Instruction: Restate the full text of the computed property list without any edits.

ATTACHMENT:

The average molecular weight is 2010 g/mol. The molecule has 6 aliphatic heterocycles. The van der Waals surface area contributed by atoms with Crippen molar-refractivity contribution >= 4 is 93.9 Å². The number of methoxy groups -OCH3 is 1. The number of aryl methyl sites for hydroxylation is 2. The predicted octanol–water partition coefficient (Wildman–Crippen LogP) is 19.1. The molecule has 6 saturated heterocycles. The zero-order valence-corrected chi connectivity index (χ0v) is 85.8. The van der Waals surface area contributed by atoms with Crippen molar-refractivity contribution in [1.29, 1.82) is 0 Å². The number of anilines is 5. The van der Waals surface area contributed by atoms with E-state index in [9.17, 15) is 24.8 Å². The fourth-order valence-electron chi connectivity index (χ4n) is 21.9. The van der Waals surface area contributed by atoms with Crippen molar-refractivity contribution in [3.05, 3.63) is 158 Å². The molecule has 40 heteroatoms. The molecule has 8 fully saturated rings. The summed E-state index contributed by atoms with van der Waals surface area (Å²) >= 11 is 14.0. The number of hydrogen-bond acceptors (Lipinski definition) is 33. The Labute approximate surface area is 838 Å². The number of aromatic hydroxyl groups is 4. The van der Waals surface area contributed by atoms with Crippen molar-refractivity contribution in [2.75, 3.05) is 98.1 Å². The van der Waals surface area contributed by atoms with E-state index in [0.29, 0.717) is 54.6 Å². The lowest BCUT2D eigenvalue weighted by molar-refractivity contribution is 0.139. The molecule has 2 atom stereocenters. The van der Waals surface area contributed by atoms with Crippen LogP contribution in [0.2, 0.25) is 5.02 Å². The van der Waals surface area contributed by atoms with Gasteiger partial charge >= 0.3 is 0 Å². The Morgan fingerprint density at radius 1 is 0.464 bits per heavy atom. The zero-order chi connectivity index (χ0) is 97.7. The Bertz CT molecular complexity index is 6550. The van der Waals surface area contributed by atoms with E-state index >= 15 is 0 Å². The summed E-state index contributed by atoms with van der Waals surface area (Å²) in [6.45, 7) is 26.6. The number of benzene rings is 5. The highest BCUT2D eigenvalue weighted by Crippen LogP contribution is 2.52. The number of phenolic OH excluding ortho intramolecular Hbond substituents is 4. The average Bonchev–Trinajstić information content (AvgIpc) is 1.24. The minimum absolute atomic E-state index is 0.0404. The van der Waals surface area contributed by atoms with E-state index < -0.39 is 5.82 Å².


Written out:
The average molecular weight is 2010 g/mol. The molecule has 6 aliphatic heterocycles. The van der Waals surface area contributed by atoms with Crippen molar-refractivity contribution >= 4 is 93.9 Å². The number of methoxy groups -OCH3 is 1. The number of aryl methyl sites for hydroxylation is 2. The predicted octanol–water partition coefficient (Wildman–Crippen LogP) is 19.1. The molecule has 6 saturated heterocycles. The zero-order valence-corrected chi connectivity index (χ0v) is 85.8. The van der Waals surface area contributed by atoms with Crippen molar-refractivity contribution in [1.29, 1.82) is 0 Å². The number of anilines is 5. The van der Waals surface area contributed by atoms with E-state index in [9.17, 15) is 24.8 Å². The fourth-order valence-electron chi connectivity index (χ4n) is 21.9. The van der Waals surface area contributed by atoms with Crippen molar-refractivity contribution in [3.05, 3.63) is 158 Å². The molecule has 40 heteroatoms. The molecule has 8 fully saturated rings. The summed E-state index contributed by atoms with van der Waals surface area (Å²) >= 11 is 14.0. The number of hydrogen-bond acceptors (Lipinski definition) is 33. The Labute approximate surface area is 838 Å². The number of aromatic hydroxyl groups is 4. The van der Waals surface area contributed by atoms with Crippen molar-refractivity contribution in [2.75, 3.05) is 98.1 Å². The van der Waals surface area contributed by atoms with E-state index in [0.29, 0.717) is 54.6 Å². The lowest BCUT2D eigenvalue weighted by molar-refractivity contribution is 0.139. The molecule has 2 atom stereocenters. The van der Waals surface area contributed by atoms with Crippen LogP contribution in [0.2, 0.25) is 5.02 Å². The van der Waals surface area contributed by atoms with Gasteiger partial charge >= 0.3 is 0 Å². The Morgan fingerprint density at radius 1 is 0.464 bits per heavy atom. The zero-order chi connectivity index (χ0) is 97.7. The Bertz CT molecular complexity index is 6550. The van der Waals surface area contributed by atoms with E-state index >= 15 is 0 Å². The summed E-state index contributed by atoms with van der Waals surface area (Å²) in [6.45, 7) is 26.6. The number of benzene rings is 5. The highest BCUT2D eigenvalue weighted by Crippen LogP contribution is 2.52. The number of phenolic OH excluding ortho intramolecular Hbond substituents is 4. The average Bonchev–Trinajstić information content (AvgIpc) is 1.24. The minimum absolute atomic E-state index is 0.0404. The van der Waals surface area contributed by atoms with E-state index < -0.39 is 5.82 Å².